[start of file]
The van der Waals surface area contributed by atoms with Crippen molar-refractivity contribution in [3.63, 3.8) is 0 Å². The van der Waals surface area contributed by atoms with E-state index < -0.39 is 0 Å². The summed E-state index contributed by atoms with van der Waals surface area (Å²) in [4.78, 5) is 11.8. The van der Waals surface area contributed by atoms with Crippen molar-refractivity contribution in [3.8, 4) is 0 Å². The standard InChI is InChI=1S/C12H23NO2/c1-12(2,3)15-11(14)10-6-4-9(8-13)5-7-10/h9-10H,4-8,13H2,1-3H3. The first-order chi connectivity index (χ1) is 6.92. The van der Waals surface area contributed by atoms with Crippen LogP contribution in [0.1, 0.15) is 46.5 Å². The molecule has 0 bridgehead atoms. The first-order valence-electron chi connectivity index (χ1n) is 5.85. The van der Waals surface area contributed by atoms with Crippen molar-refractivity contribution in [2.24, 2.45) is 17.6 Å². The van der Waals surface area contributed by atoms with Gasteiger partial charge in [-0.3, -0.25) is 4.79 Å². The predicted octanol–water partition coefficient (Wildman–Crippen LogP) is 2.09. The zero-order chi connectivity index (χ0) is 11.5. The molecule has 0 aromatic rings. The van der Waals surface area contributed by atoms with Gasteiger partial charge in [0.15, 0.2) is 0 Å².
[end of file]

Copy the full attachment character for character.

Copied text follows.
The van der Waals surface area contributed by atoms with Crippen molar-refractivity contribution in [3.63, 3.8) is 0 Å². The van der Waals surface area contributed by atoms with E-state index < -0.39 is 0 Å². The summed E-state index contributed by atoms with van der Waals surface area (Å²) in [4.78, 5) is 11.8. The van der Waals surface area contributed by atoms with Crippen molar-refractivity contribution in [3.8, 4) is 0 Å². The standard InChI is InChI=1S/C12H23NO2/c1-12(2,3)15-11(14)10-6-4-9(8-13)5-7-10/h9-10H,4-8,13H2,1-3H3. The first-order chi connectivity index (χ1) is 6.92. The van der Waals surface area contributed by atoms with Crippen LogP contribution in [0.1, 0.15) is 46.5 Å². The molecule has 0 bridgehead atoms. The first-order valence-electron chi connectivity index (χ1n) is 5.85. The van der Waals surface area contributed by atoms with Crippen molar-refractivity contribution in [2.24, 2.45) is 17.6 Å². The van der Waals surface area contributed by atoms with Gasteiger partial charge in [-0.3, -0.25) is 4.79 Å². The predicted octanol–water partition coefficient (Wildman–Crippen LogP) is 2.09. The zero-order chi connectivity index (χ0) is 11.5. The molecule has 0 aromatic rings. The van der Waals surface area contributed by atoms with Gasteiger partial charge in [0.15, 0.2) is 0 Å².